It's shaping up as the biggest government bailout in history.
Fannie Mae and Freddie Mac, the government-sponsored mortgage finance firms, have already received a total of more than $85 billion as part of the Federal bailout program.
Fannie got $34.2 billion in taxpayer money; Freddie got $51.7 billion.
But it seems that's not enough, by half. Estimates now forecast the two giants will need about $200 billion total before they can stand on their own two financial feet again.
'We're assuming they each will cross the $100 billion mark fairly soon,” Bose George, a mortgage analyst at Keefe, Bruyette & Woods, told CNN.
That figure is pathetically under the $25 billion the Congressional Budget Office forecast last year that Fannie and Freddie would need to regain solvency.
When the CBO made that prediction in July, 2008, it said there was only a 5 percent chance that Fannie and Freddie would ultimately need $100 billion combined, according to CNN.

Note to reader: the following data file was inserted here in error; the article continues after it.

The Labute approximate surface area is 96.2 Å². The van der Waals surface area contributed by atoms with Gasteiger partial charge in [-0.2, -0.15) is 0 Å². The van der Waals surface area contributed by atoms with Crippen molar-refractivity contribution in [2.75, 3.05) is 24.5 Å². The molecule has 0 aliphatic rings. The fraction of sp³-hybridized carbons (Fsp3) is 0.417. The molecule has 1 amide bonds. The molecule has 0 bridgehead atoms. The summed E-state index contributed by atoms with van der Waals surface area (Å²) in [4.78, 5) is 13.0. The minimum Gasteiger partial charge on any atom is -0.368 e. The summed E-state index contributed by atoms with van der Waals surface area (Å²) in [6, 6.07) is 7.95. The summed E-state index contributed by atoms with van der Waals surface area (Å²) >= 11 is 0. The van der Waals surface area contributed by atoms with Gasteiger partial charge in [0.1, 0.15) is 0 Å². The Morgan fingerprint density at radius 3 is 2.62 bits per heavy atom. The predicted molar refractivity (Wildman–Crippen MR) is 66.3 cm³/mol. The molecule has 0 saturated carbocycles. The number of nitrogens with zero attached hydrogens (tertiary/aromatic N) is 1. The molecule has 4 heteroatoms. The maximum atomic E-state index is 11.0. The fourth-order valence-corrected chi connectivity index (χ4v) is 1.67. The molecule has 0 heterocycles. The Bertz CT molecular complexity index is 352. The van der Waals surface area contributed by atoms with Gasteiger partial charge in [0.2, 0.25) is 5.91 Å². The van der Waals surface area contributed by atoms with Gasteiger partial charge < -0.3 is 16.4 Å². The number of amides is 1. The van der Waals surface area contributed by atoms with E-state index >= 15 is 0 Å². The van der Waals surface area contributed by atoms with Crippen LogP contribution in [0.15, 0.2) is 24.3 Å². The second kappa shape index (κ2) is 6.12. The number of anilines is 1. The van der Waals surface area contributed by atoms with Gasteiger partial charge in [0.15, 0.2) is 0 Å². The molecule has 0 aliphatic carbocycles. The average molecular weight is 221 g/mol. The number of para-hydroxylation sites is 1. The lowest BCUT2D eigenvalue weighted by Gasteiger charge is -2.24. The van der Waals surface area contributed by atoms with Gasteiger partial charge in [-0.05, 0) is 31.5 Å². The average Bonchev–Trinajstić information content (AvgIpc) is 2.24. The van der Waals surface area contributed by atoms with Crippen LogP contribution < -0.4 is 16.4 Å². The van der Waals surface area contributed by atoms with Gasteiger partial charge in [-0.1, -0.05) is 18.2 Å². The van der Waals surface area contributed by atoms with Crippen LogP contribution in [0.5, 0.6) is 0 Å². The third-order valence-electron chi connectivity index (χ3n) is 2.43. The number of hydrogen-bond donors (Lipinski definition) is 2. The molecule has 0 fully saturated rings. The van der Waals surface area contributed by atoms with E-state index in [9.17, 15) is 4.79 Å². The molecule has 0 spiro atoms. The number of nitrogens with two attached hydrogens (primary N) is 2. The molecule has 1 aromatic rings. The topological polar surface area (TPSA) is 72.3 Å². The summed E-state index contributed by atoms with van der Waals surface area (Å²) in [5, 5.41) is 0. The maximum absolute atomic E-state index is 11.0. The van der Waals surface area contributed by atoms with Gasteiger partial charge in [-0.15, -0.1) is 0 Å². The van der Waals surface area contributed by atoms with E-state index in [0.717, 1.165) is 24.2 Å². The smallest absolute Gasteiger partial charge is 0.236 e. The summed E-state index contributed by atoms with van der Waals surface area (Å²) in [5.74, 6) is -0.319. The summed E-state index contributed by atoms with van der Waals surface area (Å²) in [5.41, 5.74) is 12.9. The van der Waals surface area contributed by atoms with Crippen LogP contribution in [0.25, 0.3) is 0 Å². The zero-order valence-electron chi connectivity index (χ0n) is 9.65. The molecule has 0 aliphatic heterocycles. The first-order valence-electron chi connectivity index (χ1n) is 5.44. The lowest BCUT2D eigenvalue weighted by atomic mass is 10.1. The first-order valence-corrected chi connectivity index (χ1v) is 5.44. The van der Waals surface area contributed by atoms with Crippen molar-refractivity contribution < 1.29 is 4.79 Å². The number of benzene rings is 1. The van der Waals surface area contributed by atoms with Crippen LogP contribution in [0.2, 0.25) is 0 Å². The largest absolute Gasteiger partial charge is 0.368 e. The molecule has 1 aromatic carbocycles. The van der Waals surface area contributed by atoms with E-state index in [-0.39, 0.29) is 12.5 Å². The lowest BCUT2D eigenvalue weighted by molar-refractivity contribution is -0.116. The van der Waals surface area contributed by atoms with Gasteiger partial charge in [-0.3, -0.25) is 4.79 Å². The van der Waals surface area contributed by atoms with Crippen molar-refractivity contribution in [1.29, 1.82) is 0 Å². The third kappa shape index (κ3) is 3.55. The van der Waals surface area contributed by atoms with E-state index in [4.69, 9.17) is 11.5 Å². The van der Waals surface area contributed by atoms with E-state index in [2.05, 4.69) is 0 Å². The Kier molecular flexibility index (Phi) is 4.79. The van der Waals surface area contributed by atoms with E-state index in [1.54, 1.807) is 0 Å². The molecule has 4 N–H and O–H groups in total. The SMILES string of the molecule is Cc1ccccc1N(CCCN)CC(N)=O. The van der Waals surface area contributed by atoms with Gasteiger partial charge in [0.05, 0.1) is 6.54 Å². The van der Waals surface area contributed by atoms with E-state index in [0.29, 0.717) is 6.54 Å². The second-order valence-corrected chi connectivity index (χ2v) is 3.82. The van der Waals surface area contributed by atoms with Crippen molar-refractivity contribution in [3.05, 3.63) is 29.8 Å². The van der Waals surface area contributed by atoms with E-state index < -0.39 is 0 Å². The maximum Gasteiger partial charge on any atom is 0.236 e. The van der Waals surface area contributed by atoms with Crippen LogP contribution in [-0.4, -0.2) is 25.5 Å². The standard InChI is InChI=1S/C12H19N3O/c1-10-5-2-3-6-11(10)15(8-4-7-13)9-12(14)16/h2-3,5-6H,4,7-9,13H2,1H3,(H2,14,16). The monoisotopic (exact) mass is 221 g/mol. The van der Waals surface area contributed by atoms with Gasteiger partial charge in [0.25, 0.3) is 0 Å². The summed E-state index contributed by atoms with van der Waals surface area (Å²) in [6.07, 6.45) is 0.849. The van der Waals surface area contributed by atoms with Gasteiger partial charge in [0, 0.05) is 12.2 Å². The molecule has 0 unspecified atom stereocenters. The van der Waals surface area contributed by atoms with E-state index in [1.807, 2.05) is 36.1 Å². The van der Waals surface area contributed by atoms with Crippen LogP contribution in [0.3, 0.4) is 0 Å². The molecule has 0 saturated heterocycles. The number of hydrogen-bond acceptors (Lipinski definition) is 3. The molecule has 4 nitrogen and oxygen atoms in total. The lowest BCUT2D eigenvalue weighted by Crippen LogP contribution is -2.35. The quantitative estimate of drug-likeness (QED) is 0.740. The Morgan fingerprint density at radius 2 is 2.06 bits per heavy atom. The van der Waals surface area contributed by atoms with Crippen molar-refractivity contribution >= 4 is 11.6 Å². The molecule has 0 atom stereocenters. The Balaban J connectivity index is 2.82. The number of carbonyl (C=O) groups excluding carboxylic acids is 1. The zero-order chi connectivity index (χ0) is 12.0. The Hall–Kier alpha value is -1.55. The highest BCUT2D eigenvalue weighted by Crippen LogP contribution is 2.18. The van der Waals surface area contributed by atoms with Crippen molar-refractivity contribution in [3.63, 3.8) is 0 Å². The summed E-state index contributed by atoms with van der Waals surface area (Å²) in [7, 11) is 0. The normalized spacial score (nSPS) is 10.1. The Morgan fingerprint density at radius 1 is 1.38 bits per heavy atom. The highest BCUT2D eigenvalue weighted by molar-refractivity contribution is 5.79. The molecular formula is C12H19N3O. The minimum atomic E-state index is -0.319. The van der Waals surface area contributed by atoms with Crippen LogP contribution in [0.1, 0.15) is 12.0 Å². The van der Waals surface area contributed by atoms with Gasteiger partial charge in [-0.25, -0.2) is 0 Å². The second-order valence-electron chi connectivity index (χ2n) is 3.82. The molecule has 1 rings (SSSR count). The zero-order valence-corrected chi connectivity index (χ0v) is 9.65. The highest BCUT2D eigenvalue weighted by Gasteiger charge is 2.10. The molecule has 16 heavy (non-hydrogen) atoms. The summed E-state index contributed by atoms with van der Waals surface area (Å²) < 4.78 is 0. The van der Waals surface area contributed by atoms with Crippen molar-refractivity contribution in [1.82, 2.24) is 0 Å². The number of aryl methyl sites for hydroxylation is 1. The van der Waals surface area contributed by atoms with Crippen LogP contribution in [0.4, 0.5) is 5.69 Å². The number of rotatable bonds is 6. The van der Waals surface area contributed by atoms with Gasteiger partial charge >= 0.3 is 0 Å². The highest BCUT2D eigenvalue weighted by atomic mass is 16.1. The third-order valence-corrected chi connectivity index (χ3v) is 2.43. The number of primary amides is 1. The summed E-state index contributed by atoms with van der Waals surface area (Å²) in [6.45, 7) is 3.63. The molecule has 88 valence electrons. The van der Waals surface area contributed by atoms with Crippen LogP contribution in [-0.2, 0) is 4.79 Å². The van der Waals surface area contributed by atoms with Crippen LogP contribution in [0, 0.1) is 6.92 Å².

The firms still hold trillions of dollars in mortgage loans, some of which they own outright, others which they've guaranteed.
But don't worry. Uncle Sam won’t let Fannie or Freddie fall.
"Fannie Mae and Freddie Mac are so large and so interwoven in our financial system that a failure of either of them would cause great turmoil in our financial markets here at home and around the globe," said Secretary of the Treasury Henry Paulson, quoted recently in The Wall Street Journal.
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